Networked radicalisation: An exploration of network social dynamics to illuminate radicalisation processes.
Prof. David Bright1, Prof Chad Whelan, Dr Johan Koskinen, Dr David Kernot, Mr Callum Jones, Dr Giovanni Sadewo, Mr Shandon Harris-Hogan
3University of Melbourne
4Defence Science Technology Group
5University of Melbourne
We report results of a longitudinal statistical analysis of network data on individuals in a sample of radicalised individualised in Australia. The data covers a time-period from 2004 to February 2020 and includes 235 individuals and14 organisations. We analysed the determinants of (a) the formation of new ties between people, (b) people joining organisations, and (c) becoming radicalised. Results demonstrate that there is radicalisation ‘contagion,’ and radicalisation spreads through all types of ties except ‘family’ ties. This suggests that when an individual’s non-familial contacts become radicalised, the risk of that person also radicalising is increased. Radicalised actors do not appear to form connections to other radicalised individuals who were not previously known to them. In contrast, radicalised actors become associates with other radicalised actors. However, where an actor is not radicalised, being associated with a radicalised actor presents an increased risk of radicalisation. Radicalised actors appear to join organisations that already have many other radicalised actors as members.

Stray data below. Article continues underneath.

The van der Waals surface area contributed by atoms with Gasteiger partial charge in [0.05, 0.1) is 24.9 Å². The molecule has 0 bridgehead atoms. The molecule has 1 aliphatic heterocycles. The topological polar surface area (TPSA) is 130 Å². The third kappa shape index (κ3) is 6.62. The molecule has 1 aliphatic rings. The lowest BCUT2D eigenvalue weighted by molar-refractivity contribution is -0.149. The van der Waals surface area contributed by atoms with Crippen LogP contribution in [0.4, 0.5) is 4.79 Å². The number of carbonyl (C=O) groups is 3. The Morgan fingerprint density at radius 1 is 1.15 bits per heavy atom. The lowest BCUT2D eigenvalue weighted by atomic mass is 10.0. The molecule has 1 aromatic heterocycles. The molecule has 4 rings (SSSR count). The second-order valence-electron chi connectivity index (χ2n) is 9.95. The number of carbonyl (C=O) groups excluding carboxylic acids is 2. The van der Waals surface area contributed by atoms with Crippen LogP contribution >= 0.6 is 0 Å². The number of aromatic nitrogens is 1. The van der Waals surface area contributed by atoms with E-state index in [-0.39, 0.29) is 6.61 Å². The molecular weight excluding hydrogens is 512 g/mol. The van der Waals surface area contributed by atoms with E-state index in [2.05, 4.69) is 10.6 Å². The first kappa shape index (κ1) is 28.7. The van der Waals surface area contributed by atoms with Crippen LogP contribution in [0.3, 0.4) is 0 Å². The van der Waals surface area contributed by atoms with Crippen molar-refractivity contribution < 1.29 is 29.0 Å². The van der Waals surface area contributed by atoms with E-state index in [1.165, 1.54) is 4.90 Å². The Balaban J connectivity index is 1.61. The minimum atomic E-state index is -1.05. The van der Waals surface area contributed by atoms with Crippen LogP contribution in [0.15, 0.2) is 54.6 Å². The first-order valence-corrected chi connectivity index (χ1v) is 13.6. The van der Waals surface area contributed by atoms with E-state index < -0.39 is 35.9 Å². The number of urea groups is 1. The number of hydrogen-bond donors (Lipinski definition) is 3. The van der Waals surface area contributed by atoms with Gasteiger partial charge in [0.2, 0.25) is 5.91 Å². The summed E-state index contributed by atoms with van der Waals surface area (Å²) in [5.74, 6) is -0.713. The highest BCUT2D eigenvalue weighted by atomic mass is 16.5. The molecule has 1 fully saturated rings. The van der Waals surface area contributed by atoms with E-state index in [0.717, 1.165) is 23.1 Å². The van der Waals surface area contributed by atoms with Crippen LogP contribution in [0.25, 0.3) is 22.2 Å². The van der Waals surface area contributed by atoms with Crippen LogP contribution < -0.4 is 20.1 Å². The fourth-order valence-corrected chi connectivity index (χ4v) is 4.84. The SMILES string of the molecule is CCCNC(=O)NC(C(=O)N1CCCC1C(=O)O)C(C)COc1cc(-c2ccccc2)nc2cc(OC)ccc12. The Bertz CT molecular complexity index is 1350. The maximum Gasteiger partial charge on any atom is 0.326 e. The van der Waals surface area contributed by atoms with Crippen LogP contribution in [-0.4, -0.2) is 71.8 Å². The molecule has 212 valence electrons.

Professor David Bright is a criminologist and forensic psychologist. His research interests include criminal networks, organised crime, terrorism, drugs and crime, and desistance from crime. He is an internationally recognised expert in the use of social network analysis and related approaches to study organised criminal groups and terrorist groups. Professor Bright has been Chief Investigator on five consecutive ARC funded projects in addition to receiving funding from other industry and government sources